keithjones32by Keith W.R. Jones

2012 Guild Breakthrough Blogger of the Year

Twitter. Don’t you just love it?

Chances are if you don’t you’re probably bemused by its concept and have subscribed to the hearsay that tweeting is little more than frenzied teenagers desperate to know what Justin Bieber had for breakfast. Justin Bieber? Well, he’s... Never mind.

But fear not, for Twitter is much, much more than that. Its flexibility as a facilitator for promoting awareness and debate around products is unparalleled and it offers a potential level of reach that commercial television stations can these days only dream of. Yet it costs those pushing the boundaries of its influence a miniscule amount of outlay compared to traditional media outlets.

Citroen DS3 Diorama

Some manufacturers are embracing social media: this is Citroën's second event for automotive tweeters. Image courtesy of Phil Feather @Camerman_Phil

Tim Hutton’s AutoTweetUp venture came into being back in the late summer of 2011, with the aim of creating social events where influential motoring tweeters from the spheres of writing, public relations and manufacturing could extend their online relationships into even more productive real-life dialogues.

To conclude that AutoTweetUps are essentially vehicles for motoring bloggers to feel like their professional counterparts would be wide of the mark. Sure, the first one I went to I felt very much a wannabe; the proverbial tea boy who’d somehow managed to wangle an invite to an RAC dinner, as life later imitated fiction. But the reality was different. Naturally there’s curiosity as to who you are at first, like being a new villager walking into the local for the first time, but as with every profession and social circumstance, you garner respect by performing at the highest level and by steadfastly avoiding being an arse.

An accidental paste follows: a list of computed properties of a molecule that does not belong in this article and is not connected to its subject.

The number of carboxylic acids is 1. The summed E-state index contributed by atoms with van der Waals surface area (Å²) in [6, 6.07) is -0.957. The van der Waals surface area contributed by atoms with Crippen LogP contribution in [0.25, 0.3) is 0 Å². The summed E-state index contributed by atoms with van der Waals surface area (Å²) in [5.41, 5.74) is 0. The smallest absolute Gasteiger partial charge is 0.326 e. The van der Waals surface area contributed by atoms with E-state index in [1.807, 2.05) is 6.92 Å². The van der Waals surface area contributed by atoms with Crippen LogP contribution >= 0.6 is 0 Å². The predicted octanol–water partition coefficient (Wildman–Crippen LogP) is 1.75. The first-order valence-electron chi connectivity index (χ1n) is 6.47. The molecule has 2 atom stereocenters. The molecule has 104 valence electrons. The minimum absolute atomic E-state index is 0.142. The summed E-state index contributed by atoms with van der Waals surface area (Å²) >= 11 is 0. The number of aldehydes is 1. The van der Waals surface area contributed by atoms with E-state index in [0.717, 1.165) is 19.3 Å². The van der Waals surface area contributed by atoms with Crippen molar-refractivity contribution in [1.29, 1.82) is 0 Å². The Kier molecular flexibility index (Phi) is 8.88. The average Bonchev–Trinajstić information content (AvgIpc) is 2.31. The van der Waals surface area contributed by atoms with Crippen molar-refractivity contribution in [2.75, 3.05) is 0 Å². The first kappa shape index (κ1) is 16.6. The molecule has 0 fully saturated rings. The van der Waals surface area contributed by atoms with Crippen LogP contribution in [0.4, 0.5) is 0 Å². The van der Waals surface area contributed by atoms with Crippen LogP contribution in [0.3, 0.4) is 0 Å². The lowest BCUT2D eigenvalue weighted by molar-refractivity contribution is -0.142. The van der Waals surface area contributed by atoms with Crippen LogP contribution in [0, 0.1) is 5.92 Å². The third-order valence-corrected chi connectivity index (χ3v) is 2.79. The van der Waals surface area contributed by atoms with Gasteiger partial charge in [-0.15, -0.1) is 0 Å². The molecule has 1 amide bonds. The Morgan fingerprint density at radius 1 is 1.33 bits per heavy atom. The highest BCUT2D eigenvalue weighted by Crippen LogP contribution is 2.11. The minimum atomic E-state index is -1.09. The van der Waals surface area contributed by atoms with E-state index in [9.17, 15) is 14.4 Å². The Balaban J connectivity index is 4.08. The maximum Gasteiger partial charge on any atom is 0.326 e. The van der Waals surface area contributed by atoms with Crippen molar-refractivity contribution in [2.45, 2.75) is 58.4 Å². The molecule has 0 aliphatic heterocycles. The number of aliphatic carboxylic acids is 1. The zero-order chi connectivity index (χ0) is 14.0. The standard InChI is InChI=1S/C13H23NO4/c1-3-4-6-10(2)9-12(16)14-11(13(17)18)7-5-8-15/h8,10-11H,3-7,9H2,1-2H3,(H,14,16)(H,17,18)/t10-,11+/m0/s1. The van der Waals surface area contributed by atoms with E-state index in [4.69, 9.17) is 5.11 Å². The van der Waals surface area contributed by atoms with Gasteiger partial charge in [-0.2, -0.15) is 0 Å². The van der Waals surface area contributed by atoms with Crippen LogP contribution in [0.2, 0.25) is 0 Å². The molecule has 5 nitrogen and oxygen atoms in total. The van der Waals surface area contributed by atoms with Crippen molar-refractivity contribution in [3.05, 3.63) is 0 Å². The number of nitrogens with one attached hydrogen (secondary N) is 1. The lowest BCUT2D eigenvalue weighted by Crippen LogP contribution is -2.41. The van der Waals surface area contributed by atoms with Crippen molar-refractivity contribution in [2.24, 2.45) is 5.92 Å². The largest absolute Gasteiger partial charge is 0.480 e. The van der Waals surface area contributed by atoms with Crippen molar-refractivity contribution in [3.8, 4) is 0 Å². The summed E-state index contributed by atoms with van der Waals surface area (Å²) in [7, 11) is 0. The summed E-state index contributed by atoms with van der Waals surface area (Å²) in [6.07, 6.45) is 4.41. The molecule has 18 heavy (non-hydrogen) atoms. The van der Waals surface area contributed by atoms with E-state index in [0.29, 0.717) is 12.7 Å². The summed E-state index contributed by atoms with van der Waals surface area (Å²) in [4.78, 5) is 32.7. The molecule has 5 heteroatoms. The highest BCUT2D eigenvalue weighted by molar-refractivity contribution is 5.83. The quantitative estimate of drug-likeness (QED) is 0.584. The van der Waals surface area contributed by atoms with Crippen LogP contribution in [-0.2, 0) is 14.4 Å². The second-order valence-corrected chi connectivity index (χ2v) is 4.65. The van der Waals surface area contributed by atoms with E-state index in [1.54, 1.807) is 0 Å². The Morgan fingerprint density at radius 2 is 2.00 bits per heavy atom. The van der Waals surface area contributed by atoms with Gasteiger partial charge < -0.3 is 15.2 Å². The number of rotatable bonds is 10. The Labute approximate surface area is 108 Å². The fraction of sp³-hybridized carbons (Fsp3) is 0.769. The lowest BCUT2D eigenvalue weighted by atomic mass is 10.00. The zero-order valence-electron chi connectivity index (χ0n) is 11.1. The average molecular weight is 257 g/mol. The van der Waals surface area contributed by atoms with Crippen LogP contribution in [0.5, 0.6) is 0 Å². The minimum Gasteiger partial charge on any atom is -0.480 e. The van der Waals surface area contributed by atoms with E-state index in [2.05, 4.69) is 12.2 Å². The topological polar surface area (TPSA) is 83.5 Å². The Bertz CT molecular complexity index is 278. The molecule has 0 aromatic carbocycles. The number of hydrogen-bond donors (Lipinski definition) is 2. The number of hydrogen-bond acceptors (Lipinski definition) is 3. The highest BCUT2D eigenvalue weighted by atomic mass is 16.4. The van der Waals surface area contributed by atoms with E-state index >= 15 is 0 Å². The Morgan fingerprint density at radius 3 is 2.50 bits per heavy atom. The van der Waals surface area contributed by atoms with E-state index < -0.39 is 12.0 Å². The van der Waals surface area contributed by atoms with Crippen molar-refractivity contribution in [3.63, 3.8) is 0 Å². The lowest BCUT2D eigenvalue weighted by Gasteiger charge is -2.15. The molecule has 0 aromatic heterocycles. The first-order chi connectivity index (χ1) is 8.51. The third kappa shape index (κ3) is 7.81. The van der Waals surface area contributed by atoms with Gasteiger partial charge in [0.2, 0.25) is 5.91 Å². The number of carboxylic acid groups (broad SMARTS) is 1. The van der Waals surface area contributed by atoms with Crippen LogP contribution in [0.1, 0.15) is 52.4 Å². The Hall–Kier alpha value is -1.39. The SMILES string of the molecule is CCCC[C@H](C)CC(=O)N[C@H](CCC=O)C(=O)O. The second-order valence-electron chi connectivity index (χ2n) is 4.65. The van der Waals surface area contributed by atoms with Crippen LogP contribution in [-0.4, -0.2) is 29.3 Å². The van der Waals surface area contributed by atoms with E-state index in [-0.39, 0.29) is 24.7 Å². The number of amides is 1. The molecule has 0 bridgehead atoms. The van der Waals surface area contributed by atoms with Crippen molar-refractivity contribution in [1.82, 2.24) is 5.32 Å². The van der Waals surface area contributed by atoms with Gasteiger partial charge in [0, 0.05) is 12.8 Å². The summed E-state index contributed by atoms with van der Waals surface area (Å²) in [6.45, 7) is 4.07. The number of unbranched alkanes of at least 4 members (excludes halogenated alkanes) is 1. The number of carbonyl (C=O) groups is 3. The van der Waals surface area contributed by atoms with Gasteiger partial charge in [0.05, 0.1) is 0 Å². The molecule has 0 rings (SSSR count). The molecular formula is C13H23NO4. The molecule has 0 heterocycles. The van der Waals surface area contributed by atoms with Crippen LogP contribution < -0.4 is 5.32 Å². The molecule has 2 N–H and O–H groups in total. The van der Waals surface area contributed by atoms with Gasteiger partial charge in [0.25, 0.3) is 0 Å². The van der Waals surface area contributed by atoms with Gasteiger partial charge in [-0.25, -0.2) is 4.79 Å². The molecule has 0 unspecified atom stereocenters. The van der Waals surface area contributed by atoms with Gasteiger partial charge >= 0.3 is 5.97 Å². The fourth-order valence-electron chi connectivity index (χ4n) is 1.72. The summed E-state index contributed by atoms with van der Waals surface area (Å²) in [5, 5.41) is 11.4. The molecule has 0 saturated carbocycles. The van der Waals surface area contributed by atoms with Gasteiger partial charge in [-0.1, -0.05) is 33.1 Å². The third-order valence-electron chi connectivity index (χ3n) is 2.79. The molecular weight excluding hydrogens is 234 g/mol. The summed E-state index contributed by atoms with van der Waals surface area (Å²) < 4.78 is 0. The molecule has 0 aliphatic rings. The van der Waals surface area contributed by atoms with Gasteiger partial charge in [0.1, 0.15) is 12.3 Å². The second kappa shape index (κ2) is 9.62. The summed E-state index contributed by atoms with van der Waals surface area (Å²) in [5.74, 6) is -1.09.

Manufacturers are showing more signs of embracing the economic realities and benefits of social media with events like AutoTweetUps. The Citroen event hosted at the Society of Motor Manufacturers and Traders’ showroomesque headquarters recently was the marque’s second foray into this brave new world.

Protocols are as straightforward as tweeting itself at these events: the manufacturer showcases a display – in Citroen’s case their latest DS3 Cabrio, a DS3 Racing with a fabulous Kieron Barter designed diorama celebrating Loeb’s nine WRC titles adorning its roof and bonnet, as well as an interactive presentation by DS3 Product Manager Etienne Menant, who ably talked through the Cabrio’s roof mechanism. Naturally, this sounded even more alluring in his eloquent, French-accented English.

Those in attendance, both from Citroen and the invited audience, tweet images and thoughts about the cars and the event, suffixed with the #AutoTweetUp hashtag so that the event’s reach can be measured. Discussions wended from everything from the cars and their detailing via detours of the deliciousness of the canapés (the poached quail eggs with bacon were to die for), to the musings of Citroen’s PR team, condensed into 140 characters or less.

Citroen DS3 Discussion

Events like these allow car makers to connect with customers through social media. Image courtesy of Phil Feather @Camerman_Phil

The days where Twitter will be considered by a minority to be the preserve of wannabes trying to get themselves noticed, the famous seeking yet another outlet for their egos or simply people with too much time on their hands, are short lived.

It’s barely more than two decades since people scoffed at the notion of sending a text-based message over a mobile phone handset yet in 2012 Briton’s sent over a billion of them per day. But the number’s declining due to the increase of social media usage. Tomorrow’s question won’t be “what’s your Twitter handle?” it’ll be “why haven’t you got a Twitter handle?”

Not convinced? I used to say the only person who probably didn’t need to have a mobile to text from was the Pope but the recently retired Benedict XVI was a tweeter too. Though I somehow doubt he’s a #Belieber.

Read Keith's own blog, Petroleum Vitae, at and follow him on Twitter @keithwrjones

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